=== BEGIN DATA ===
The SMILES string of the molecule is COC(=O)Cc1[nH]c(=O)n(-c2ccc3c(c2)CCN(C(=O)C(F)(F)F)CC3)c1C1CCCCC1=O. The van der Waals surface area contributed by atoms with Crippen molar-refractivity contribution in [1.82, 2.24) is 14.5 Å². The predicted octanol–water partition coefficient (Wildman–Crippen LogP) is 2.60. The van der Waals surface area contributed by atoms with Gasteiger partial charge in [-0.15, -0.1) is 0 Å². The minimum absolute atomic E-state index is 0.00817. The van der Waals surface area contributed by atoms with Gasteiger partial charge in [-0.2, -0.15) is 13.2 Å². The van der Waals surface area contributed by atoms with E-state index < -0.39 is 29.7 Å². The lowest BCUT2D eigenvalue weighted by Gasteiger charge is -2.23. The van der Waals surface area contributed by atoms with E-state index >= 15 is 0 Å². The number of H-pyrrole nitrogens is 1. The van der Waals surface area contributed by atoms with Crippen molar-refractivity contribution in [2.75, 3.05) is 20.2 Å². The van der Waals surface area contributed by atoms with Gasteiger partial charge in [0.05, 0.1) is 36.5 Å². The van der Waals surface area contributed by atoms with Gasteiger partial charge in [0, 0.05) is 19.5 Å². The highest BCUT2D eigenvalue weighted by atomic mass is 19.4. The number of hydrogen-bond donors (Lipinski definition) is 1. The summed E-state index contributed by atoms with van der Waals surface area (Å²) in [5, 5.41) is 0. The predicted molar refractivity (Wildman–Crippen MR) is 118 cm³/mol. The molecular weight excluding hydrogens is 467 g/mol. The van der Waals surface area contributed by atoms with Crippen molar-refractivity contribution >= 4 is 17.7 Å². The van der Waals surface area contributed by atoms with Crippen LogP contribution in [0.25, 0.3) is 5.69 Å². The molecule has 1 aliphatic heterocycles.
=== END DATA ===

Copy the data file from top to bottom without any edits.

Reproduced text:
The SMILES string of the molecule is COC(=O)Cc1[nH]c(=O)n(-c2ccc3c(c2)CCN(C(=O)C(F)(F)F)CC3)c1C1CCCCC1=O. The van der Waals surface area contributed by atoms with Crippen molar-refractivity contribution in [1.82, 2.24) is 14.5 Å². The predicted octanol–water partition coefficient (Wildman–Crippen LogP) is 2.60. The van der Waals surface area contributed by atoms with Gasteiger partial charge in [-0.15, -0.1) is 0 Å². The minimum absolute atomic E-state index is 0.00817. The van der Waals surface area contributed by atoms with Gasteiger partial charge in [-0.2, -0.15) is 13.2 Å². The van der Waals surface area contributed by atoms with E-state index < -0.39 is 29.7 Å². The lowest BCUT2D eigenvalue weighted by Gasteiger charge is -2.23. The van der Waals surface area contributed by atoms with E-state index >= 15 is 0 Å². The number of H-pyrrole nitrogens is 1. The van der Waals surface area contributed by atoms with Crippen molar-refractivity contribution in [2.75, 3.05) is 20.2 Å². The van der Waals surface area contributed by atoms with Gasteiger partial charge in [0.05, 0.1) is 36.5 Å². The van der Waals surface area contributed by atoms with Gasteiger partial charge in [0, 0.05) is 19.5 Å². The highest BCUT2D eigenvalue weighted by atomic mass is 19.4. The number of hydrogen-bond donors (Lipinski definition) is 1. The summed E-state index contributed by atoms with van der Waals surface area (Å²) in [5, 5.41) is 0. The predicted molar refractivity (Wildman–Crippen MR) is 118 cm³/mol. The molecular weight excluding hydrogens is 467 g/mol. The van der Waals surface area contributed by atoms with Crippen molar-refractivity contribution >= 4 is 17.7 Å². The van der Waals surface area contributed by atoms with Crippen LogP contribution in [0.25, 0.3) is 5.69 Å². The molecule has 1 aliphatic heterocycles.